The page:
Under California's Criminal
SyndicalismAct, it was a crime to advocate, teach, or aid the
commission of a crime, including "terrorism as a means of
accomplishing a change in industrial ownership...or effecting any
Whitney (a Communist!) was
arrested for espousing ideas about Communism.
Whitney argued that she
wasn't inciting anyone to do anything illegal or to overthrow the
government. She was just teaching the basic tenants of communism.
Whitney was convicted under
the Criminal Syndicalism Act. She
Whitney argued that the law
was an unconstitutional infringement of her right to free speech under the 1st Amendment.
The US Supreme Court upheld
The US Supreme Court found
that freedom of speech is not an
absolute right, but it can be limited by reasonable government concerns.
In this case, the Court
found that the law was not an arbitrary and unreasonable exercise of a
States' police power, and therefore it was constitutional.
That's known as the reasonableness
See Gitlow v. New York (268 U.S. 652 (1925)).
In a concurrence it was argued
that the reasonableness approach
was too broad, and that the Court should go back to the previous standard,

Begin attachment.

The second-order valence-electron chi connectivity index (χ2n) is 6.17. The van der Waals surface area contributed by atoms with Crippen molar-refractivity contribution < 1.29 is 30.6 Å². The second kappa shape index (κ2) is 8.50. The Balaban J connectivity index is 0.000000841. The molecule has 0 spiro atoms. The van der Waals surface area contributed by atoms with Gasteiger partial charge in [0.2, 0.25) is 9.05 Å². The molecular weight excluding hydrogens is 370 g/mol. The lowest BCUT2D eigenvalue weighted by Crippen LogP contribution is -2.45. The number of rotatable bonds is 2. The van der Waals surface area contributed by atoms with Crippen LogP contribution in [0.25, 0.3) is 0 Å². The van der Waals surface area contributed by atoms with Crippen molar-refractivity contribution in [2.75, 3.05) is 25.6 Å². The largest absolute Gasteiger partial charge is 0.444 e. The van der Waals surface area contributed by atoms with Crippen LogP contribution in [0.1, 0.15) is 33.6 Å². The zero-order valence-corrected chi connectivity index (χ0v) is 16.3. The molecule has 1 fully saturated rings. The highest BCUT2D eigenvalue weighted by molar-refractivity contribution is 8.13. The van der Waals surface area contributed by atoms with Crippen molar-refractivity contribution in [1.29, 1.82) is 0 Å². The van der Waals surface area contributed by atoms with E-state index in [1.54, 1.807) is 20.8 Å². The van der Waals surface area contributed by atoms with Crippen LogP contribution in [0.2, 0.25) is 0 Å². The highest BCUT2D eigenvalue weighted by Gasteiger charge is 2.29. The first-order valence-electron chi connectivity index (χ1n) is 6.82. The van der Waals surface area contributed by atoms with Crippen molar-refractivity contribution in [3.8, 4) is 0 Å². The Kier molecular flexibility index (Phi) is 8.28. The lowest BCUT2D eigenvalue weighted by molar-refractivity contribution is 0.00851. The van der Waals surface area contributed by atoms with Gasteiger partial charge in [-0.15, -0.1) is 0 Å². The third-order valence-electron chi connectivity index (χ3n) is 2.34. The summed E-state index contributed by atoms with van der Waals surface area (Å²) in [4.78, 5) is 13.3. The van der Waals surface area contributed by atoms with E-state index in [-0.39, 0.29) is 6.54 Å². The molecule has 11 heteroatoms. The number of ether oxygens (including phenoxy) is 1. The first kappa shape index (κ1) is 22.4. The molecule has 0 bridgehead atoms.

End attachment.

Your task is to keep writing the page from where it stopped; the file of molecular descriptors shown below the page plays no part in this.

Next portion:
the clear and present danger
test, where speech was protected unless it presented a "clear and
It was argued that even
unpopular ideas are important to public discourse, and so should not be
censored unless they are truly dangerous, the danger is 'serious', and
the State can clearly define the danger.
Generic 'fear' is not enough
to be a danger. There must be a reasonable ground to believe that
serious, imminent evil will result if free speech is allowed.
'Advocacy' should be
protected, only 'Incitement' should be unprotected.
Suppressing speech leads to
resentment, which can result in even more extreme behavior by those who
are not allowed to express themselves.
See Schenck v. United
States (249 U.S. 47 (1919)).